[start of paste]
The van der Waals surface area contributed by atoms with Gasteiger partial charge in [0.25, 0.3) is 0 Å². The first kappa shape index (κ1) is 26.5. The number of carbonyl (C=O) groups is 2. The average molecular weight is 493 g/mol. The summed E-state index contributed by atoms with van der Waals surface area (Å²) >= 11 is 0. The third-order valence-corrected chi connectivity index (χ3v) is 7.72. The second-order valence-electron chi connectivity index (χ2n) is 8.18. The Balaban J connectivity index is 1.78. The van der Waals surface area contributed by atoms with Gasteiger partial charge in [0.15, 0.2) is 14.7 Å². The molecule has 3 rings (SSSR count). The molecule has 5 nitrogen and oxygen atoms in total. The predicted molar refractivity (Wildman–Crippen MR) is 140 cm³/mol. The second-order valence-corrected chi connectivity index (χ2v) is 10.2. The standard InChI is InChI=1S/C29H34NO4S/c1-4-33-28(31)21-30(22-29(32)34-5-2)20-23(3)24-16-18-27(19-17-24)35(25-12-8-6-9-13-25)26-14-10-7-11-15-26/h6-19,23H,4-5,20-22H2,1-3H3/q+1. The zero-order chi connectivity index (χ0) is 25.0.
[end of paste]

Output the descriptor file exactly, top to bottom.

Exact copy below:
The van der Waals surface area contributed by atoms with Gasteiger partial charge in [0.25, 0.3) is 0 Å². The first kappa shape index (κ1) is 26.5. The number of carbonyl (C=O) groups is 2. The average molecular weight is 493 g/mol. The summed E-state index contributed by atoms with van der Waals surface area (Å²) >= 11 is 0. The third-order valence-corrected chi connectivity index (χ3v) is 7.72. The second-order valence-electron chi connectivity index (χ2n) is 8.18. The Balaban J connectivity index is 1.78. The van der Waals surface area contributed by atoms with Gasteiger partial charge in [0.15, 0.2) is 14.7 Å². The molecule has 3 rings (SSSR count). The molecule has 5 nitrogen and oxygen atoms in total. The predicted molar refractivity (Wildman–Crippen MR) is 140 cm³/mol. The second-order valence-corrected chi connectivity index (χ2v) is 10.2. The standard InChI is InChI=1S/C29H34NO4S/c1-4-33-28(31)21-30(22-29(32)34-5-2)20-23(3)24-16-18-27(19-17-24)35(25-12-8-6-9-13-25)26-14-10-7-11-15-26/h6-19,23H,4-5,20-22H2,1-3H3/q+1. The zero-order chi connectivity index (χ0) is 25.0.